Poker Lessons pt.2 Logistics: Etiquette

Poker Lessons pt.2 Logistics: Etiquette

Poker Room EtiquetteBefore we get into how to better play the game, let’s go over some things so you at least don’t embarrass yourself in a casino or a pretty professionally run home game. There’s no right place to start with this, so I will just do a brain dump and see what pops out.

When You First Approach a Casino Poker Room…

The following few items will show you are somewhat knowledgeable of the casino system, that you are polite and courteous, and not a Newb off the street waiting to be fleeced by the pros.

  1. The Lists – There are usually electronic boards, or large computer monitors showing what games are being played and how many people are in line to play them. Study these for a bit to see what games may be in your skill and budget range. You can also download the Bravo app for many smartphones and it will give you  the same information if the casino is part of the Bravo system. It may save you a long trip across town if you  know they have a list of 32 players for your particular games. Some casinos will let you call ahead and put your name on the list over the phone.
  2. The Podium – there will usually be a podium in front of the Poker Room where 1 or 2 floor personnel are waiting to put you on a list. Typical request would be “Hi, I’m Paul M. Do you have seats available of $2-5 No Limit?” Floor person: “Paul, you are 3rd on the list.” Paul: “Do you have any $1-3 No Limit available while I wait?” (You would actually probably know all this from the board, but are being polite.) Don’t be afraid to ask questions. Always be polite. These are the people that run the room. You want them to like you. It may get you some extra consideration down the line.
  3. The Wait – if no seats are available, find a comfortable spot nearby where you can hear them call your name and pick up a Card Player or Bluff or Ante Up magazine and catch up on the latest poker articles. Watch your prospective table. Pay attention to who is aggressive, passive, etc. Notice the typical betting size, raise size, and when shown, what hands are typically winning (two pair, top pair, full house etc.)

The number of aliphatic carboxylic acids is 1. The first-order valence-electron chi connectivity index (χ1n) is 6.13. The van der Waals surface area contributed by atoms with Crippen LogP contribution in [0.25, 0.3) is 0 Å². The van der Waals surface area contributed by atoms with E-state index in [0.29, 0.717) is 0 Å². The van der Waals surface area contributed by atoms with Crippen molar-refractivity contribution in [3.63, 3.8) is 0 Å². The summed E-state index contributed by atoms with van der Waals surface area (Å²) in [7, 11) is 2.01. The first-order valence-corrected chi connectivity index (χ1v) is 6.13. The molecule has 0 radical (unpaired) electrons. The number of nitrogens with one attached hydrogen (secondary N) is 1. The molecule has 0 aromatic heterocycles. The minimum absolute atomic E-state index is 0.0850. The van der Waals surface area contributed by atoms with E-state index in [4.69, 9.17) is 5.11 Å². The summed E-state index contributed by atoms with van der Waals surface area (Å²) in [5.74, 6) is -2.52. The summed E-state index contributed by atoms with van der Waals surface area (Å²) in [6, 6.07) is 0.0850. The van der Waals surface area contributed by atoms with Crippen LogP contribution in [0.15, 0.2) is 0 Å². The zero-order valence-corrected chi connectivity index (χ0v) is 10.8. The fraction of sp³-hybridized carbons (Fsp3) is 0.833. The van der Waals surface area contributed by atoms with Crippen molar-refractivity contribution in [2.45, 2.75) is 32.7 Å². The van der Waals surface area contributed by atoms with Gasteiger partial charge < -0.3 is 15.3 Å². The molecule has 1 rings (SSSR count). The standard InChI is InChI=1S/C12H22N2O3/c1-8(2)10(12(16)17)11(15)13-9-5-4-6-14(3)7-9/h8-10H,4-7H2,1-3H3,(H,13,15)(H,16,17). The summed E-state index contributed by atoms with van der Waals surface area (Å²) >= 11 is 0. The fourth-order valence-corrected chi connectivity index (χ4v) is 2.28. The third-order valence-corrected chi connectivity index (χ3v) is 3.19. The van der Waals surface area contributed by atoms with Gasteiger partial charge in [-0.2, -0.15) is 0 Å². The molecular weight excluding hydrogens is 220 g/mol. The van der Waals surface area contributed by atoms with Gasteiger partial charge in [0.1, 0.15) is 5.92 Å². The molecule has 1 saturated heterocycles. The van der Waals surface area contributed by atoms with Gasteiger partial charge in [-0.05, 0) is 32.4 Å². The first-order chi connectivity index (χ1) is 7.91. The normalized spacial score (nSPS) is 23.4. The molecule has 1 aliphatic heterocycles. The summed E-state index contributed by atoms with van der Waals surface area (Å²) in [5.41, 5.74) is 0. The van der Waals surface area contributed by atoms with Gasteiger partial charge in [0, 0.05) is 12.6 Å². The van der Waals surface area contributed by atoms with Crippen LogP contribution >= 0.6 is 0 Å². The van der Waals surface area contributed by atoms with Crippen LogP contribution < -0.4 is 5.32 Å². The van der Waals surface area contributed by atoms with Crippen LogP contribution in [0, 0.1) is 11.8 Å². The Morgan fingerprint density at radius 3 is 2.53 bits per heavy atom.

When They Seat You at a Table…

img_slider_royalflushWe’ll talk about seat and table selection later. Right now, we are just trying to avoid you embarrassing yourself. If you do have a choice of seats, select one to the immediate left of the most aggressive player. You want to know what he does before you have to act. Most likely only one seat will be open. You can ask the dealer for a seat change button so that if a better seat opens up at that table, you can move to it.

  1. Have your money ready. A chip runner will likely come by, count your money out, and go get your chips (or tokes as they are sometimes called). They will announce to the dealer (who may announce it to the table) that you are playing with $XXX “behind”. So if you gave them $400 for chips, they will say that you are playing $400 Behind. Essentially giving you credit till your chips arrive. Some casinos will let you play with some chips and hundred dollar bills stacked behind them. (Very recently, casinos are NOT allowing cash to play. I have heard it is an IRS thing.) For the superstitious, a $50 bill on the table is supposed to be Bad Luck. Most poker rooms won’t let them play anyway. When they say “money plays”, they mean $100 bills only. Tip the chip runner a$1 chip if you feel like they were fast, courteous, etc. Sometimes you may need to go to the cashier and get your own chips if the casino does not have runners.